Aldermen nix special Council meeting on police accountability

SHARE Aldermen nix special Council meeting on police accountability

Aldermen Ariel Reboyras and Carrie Austin in July 2016. File Photo. Brian Jackson/For the Sun-Times

Mayor Rahm Emanuel’s plan to replace the Independent Police Review Authority with a Civilian Office of Police Accountability will be delayed yet again to craft a compromise on the two biggest complaints: a guaranteed budget and authority to hire independent counsel.

Emanuel has already delayed the new multi-tiered system of police accountability for months to accommodate demands for more public input at an unprecedented number of public hearings across the city.

He also called off a Sept. 13 City Council vote on the ordinance and postponed indefinitely plans to create a civilian review board that will choose a permanent COPA chief.

That will require IPRA administrator Sharon Fairley to hold down the fort in the interim.

On Wednesday, chairmen of the City Council’s Budget and Public Safety Committees called off plans to hold a special City Council meeting on Sept. 29 to approve the mayor’s plan.

Instead, Aldermen Carrie Austin (34th) and Ariel Reboyras (30th) disclosed plans to hold a joint committee meeting on Oct. 3 and a final vote at the City Council meeting on Oct. 5.

“Briefings on the revised language will be held next week. We believe this minor scheduling change will ensure that our colleagues have the time to review the reforms that will be considered for a vote in October,” Austin and Reboyras were quoted as saying in a press release.

Earlier this month, Corporation Counsel Steve Patton assured aldermen that COPA would not be “starved for resources,” but refused to be pinned down to a specific dollar amount or budget percentage.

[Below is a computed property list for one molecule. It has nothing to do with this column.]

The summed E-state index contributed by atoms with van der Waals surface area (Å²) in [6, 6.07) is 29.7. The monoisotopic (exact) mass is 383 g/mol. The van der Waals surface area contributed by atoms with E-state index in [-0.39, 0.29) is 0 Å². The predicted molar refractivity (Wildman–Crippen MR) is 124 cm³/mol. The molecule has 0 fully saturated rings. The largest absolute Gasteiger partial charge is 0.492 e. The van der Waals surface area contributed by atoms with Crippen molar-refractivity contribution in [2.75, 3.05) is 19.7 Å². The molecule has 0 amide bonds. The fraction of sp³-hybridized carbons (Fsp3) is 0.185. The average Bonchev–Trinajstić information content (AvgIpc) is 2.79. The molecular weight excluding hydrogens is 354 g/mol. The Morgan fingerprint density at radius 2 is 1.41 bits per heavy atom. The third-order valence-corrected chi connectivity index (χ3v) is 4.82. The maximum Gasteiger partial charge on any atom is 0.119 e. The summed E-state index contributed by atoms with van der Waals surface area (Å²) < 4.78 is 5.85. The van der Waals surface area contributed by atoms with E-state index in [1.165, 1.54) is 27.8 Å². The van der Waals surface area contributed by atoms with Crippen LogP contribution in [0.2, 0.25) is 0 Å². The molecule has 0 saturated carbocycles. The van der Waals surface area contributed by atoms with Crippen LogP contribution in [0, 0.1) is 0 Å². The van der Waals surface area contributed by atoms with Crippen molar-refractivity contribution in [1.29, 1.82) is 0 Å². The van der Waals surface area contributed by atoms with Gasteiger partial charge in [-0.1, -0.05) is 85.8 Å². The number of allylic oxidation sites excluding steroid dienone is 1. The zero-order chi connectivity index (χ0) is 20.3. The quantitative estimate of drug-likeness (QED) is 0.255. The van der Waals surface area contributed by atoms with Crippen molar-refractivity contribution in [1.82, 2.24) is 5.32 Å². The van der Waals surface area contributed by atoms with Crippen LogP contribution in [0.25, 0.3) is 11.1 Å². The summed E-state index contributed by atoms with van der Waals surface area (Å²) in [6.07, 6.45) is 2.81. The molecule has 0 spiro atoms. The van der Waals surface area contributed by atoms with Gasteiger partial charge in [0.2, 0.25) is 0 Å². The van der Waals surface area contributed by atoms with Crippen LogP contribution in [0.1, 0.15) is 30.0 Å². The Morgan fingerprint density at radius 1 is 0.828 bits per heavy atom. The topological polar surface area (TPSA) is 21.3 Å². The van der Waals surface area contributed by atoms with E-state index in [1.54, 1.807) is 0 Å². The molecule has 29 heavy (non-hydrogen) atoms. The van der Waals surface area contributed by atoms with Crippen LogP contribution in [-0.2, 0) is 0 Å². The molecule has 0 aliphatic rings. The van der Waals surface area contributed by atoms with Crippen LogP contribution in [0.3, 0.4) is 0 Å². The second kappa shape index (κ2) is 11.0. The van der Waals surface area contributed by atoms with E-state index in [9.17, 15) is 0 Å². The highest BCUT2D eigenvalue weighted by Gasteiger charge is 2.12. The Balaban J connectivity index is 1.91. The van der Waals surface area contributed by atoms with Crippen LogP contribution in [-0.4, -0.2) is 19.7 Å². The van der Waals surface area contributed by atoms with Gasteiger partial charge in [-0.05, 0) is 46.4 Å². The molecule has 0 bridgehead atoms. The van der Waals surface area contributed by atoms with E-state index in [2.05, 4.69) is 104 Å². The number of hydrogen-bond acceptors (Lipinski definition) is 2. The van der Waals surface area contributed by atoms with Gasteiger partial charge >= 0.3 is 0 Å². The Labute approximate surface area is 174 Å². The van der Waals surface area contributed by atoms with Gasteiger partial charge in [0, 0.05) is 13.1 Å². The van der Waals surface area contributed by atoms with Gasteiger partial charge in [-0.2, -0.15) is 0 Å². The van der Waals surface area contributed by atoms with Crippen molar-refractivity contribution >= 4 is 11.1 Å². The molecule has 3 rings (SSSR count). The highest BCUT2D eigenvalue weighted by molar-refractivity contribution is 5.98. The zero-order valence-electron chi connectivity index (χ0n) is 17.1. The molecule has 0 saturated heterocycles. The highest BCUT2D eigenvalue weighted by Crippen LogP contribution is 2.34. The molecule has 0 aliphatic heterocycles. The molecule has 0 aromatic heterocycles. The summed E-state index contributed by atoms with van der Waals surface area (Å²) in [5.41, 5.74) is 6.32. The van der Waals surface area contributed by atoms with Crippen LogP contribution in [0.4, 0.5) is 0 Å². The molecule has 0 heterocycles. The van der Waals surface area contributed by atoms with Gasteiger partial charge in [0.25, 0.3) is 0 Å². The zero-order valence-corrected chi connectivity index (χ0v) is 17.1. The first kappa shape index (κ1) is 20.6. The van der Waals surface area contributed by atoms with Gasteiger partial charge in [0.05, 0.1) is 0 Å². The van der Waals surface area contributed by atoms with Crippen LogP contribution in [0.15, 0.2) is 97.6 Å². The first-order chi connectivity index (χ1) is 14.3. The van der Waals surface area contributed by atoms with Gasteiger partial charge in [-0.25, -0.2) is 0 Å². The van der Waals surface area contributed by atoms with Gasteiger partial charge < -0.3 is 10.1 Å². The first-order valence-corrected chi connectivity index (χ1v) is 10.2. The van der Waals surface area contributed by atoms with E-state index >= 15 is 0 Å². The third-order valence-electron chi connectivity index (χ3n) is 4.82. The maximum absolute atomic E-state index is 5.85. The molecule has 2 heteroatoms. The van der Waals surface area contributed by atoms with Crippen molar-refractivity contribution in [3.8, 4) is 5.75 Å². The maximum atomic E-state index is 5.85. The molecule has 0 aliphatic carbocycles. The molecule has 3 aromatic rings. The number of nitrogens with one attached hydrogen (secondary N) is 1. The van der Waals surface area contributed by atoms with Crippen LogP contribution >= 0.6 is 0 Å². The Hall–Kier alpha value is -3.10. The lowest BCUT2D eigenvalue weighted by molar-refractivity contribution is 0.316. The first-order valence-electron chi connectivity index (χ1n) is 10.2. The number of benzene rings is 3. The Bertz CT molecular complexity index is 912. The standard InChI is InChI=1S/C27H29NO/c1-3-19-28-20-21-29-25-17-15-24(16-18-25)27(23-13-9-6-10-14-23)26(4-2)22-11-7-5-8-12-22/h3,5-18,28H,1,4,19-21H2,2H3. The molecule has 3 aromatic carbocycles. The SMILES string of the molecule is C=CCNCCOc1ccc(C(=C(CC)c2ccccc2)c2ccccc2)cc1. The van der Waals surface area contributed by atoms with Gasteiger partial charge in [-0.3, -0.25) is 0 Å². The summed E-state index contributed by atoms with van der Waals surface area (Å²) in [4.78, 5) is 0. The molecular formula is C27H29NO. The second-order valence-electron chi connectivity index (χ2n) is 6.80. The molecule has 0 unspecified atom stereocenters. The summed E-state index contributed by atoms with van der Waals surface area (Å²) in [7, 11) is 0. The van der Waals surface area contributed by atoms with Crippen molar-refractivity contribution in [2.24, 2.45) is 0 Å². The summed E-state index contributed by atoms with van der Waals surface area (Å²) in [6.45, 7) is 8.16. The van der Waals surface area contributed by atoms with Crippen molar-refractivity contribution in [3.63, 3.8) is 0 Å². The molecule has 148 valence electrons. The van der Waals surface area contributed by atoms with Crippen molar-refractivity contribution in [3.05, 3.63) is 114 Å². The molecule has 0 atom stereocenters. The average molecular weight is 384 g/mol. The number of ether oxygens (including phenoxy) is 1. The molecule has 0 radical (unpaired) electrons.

Patton also assured aldermen that the agency that replaces the discredited and soon-to-be abolished IPRA would have authority to hire its own independent counsel.

The corporation counsel said then that the final language may well involve creating a “pool” of law firms with expertise conducting police investigations that are “pre-qualified” to “meet our standards.”

That way, a Law Department charged with defending police officers and negotiating the police contract can keep hands off.

Patton was less definitive about the unyielding demand that COPA have a guarantee budget instead of being forced to go hat in hand to the mayor and City Council.

“It’s important that there be an assurance that this new agency is not starved for resources — that there is some floor there to ensure that this critical function is not under-funded,” Patton said.

“The current ordinance doesn’t include a floor like that. There is a broad recognition that that is an element that needs to be addressed and we’re in the process of obtaining input and working on how that’s done.”

Ald. Roderick Sawyer (6th), chairman of the City Council’s Black Caucus, was not satisfied with Patton’s answer.

Not when COPA will inherit an expanded annual caseload that, under the mayor’s ordinance, will include false arrests, illegal searches, denials of counsel and other constitutional complaints.

Still, Patton refused to be pinned down.

“We’re looking at a new entity with increased responsibility and higher expectations. There’s a very robust process that I’m not a part of figuring out, who do you need, what new positions, what responsibilities and how much money is that gonna cost,” Patton said.

“On the guarantee, the assurance, the floor to ensure that this new entity is not starved for resources, I’m again gonna decline on a number. But, I would not be surprised if, where that ends up is being a percentage of some benchmark and one that provides the kind of assurance that folks are looking for.”

Police Board President Lori Lightfoot reminded aldermen on that day that the Task Force on Police Accountability she co-chaired recommended that COPA be guaranteed at least one percent of the Chicago Police Department’s budget.

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